Brooklyn Paramount Theatre

385 Flatbush Avenue Extension,
Brooklyn, NY 11201

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Showing 276 - 289 of 289 comments

Will Dunklin
Will Dunklin on June 10, 2004 at 4:50 pm

Warren, thanks for the clarification. Do you accept personal e-mails?

Will Dunklin
Will Dunklin on June 10, 2004 at 3:33 pm

The 1989 film “Great Balls of Fire” about Jerry Lee Lewis includes a scene set in the Brooklyn Paramount. (Remember that incident when JLL set the piano on fire?) The Memphis Orpheum was the stand-in hall. Maybe I should say the Orpheum acted the part of the Paramount. Of course the Orpheum looks nothing like the Brooklyn Paramount, but the film was made in Memphis and the it’s a big, pretty hall so in the eyes of the director, close enough. They used the Orpheum’s marquee with the Orpheum name covered. There were a couple of absolutely ridiculous changes to the interior which are, mercifully, only briefly seen and were taken down after filming. The director appearantly had never been in a movie palace before: he certainly didn’t know ANYTHING about basic cinema presentation. He didn’t even know that the Brooklyn Paramount had had anything to do with Paramount Pictures. Clueless. CLUELESS! The whole film was awful beyond words.

DaveCandler on June 10, 2004 at 5:02 am

In response to Warren pondering the ‘Gala Holiday Stage & Screen Show’ and artists involved, I found the following on the web. Hope it helps:
W.-M. 1/1-6/58 UNRECORDED: Buddy Holly and the Crickets finish the 12-day tour for Alan Freed’s “Holiday of Stars” at the Paramount Theater in Brooklyn, New York. They are each billed separately along with Fats Domino, Jerry Lee Lewis, the Everly Brothers, the Rays, Danny and the Juniors, Paul Anka, Lee Andrews and the Hearts, the Shepherd Sisters, Little Joe Dubs, Thurston Harris, the Teenagers, Jo Ann Campbell, the Twin Tunes, Terry Noland, Earl Warren, and Sam “the Man” Taylor.

muray on June 7, 2004 at 1:28 pm

Warren, you are absolutely correct. It was the Brooklyn Strand, not the Brooklyn Paramount. I had second thoughts after posting my comment.

muray on June 6, 2004 at 2:59 pm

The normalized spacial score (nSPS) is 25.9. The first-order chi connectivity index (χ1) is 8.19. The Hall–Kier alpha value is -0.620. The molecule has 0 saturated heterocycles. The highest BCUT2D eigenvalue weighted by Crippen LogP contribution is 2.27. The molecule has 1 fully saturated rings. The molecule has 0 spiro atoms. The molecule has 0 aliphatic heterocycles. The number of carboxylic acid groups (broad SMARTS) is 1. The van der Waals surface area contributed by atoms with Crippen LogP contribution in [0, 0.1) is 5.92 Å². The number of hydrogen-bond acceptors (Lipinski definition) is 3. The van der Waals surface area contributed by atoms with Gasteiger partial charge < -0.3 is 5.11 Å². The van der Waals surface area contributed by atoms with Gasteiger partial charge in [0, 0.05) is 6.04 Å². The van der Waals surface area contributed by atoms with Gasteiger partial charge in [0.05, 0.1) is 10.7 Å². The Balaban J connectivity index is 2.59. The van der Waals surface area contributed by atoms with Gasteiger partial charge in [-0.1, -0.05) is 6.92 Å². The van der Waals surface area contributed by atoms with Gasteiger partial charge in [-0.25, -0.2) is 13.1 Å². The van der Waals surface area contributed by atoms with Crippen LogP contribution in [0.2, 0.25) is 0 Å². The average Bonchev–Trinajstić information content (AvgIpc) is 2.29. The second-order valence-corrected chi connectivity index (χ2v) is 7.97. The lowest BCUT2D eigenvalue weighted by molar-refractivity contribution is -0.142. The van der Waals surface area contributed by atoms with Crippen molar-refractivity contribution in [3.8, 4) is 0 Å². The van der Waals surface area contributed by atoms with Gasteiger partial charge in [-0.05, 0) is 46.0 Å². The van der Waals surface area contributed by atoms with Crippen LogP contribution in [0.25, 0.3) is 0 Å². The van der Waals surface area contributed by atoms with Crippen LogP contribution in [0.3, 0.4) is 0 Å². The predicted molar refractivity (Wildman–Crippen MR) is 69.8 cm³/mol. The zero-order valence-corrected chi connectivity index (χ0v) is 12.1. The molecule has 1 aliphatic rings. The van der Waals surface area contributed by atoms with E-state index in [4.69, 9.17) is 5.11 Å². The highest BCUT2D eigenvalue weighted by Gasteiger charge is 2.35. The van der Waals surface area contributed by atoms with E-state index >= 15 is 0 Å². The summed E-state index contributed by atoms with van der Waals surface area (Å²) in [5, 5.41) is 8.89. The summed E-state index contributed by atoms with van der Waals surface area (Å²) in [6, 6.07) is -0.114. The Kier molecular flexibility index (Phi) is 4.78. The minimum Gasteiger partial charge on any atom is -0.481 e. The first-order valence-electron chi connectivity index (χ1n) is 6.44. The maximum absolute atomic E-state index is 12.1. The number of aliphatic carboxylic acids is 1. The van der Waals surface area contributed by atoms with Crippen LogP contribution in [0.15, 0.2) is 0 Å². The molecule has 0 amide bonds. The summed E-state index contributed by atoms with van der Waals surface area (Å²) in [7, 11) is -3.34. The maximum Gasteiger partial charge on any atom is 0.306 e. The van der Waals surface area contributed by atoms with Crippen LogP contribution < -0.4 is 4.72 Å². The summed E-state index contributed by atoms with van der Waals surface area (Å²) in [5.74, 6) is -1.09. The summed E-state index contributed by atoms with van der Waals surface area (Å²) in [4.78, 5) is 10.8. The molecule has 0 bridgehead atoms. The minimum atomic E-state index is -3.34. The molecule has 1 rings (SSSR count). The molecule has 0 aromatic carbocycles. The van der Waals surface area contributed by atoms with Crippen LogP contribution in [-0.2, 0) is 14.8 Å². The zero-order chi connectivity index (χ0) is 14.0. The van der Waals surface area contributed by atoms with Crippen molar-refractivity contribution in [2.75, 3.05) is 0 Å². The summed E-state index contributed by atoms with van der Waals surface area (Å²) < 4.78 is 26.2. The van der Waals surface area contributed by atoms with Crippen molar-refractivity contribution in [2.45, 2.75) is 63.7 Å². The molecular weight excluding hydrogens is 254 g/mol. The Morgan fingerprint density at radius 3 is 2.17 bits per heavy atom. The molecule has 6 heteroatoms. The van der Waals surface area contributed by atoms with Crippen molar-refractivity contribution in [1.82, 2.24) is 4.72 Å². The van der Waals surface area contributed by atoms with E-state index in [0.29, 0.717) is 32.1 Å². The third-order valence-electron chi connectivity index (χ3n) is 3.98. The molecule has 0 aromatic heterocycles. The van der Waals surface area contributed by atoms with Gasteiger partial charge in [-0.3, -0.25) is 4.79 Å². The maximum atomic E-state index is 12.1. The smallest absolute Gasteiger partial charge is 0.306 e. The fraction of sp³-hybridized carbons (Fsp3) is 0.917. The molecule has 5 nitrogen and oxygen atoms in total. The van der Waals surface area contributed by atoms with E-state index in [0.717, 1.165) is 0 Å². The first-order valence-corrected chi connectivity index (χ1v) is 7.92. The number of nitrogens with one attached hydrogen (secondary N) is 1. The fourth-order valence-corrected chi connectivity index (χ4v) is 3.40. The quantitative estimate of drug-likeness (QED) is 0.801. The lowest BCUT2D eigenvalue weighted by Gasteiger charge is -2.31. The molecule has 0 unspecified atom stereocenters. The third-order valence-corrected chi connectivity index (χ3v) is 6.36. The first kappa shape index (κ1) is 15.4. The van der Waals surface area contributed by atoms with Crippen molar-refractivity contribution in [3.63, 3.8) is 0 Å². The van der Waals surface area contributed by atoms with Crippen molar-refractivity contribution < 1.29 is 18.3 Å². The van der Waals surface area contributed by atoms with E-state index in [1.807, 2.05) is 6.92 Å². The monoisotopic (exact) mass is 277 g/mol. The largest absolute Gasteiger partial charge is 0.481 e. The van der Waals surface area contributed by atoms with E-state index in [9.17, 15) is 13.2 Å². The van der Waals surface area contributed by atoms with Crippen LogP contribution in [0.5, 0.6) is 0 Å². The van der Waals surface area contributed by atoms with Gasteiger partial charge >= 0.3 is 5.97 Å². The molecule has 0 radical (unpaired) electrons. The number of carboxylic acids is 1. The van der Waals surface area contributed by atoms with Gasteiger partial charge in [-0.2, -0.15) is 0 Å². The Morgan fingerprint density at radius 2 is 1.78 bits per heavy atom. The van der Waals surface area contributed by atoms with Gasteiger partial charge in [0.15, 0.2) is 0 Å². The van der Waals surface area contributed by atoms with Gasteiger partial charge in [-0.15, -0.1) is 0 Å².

My rememberance of the Brooklyn Paramount was plugging a song in Anita O'Day’s dressing room on a small piano. This was in 1942 and O'Day was Gene Krupa’s vocalist at the time. The Brooklyn Paramount featured the big bands during that era, same as the NY Paramount.

RobertR on April 28, 2004 at 5:32 pm

But dont we put “the” in front of names such as this? Did you say I went to Rivioli to see Around The World in 80 Days or The Rivoli?

RobertR on April 27, 2004 at 1:29 pm

Would it be great to recreate this marquee?

JimRankin on April 1, 2004 at 11:50 pm

When I described the “box” faces as back-lit in my previous post, I did not mean to imply that the BP had actual opera boxes, but only that the fascia of the mezzanine was configured in projections reminiscent of boxes. This meant that there was an inner face of the knee wall that confronted the feet of those seated there, and an outer face on its opposite side made of the textured glass set as panels into frames, with light bulbs concealed behind the frosted-like glass. Those light bulbs, like the thousands of others in the auditorium, were in several colors and could be turned on in varying degrees to create many wonderful color moods. The BP had no box seating, since it was never to be an opera house or vaudeville theatre, though it was a ‘Presentation House’ which means that it did have full stage facilities capable of vaudeville and production numbers on stage; but its mainstay was always movies.

JimRankin on April 1, 2004 at 7:30 pm

The writer of the Description of the fabulous 4,084-seat Brooklyn PARAMOUNT, William Gable, says: “Many argue that the gymnasium’s organ is the finest in the country, if not the world. [a 4-manual, 26-rank Wurlitzer]” One could answer, tongue-in-cheek, that it is probably a favorable comparison, since there are very likely no other ‘gymnasium organs’ in the country! But seriously, this theatre was probably one of the very finest to have graced this country, and when one simply sees the famous photos of it in that landmark book: “The Best Remaining Seats, The Story of the Golden Age of the Movie Palace” by the late Ben M. Hall, one falls in love with the dazzling proscenium at first glance, even if he has never set foot in there! In a number of ways it was landmark styling in itself, being one of the first indoor/outdoor themes appearing in the country, and unquestionable the finest (and largest) done. Similar photos can be found in the book: “American Theatres of Today” by Messrs. Sexton and Betts in 1930.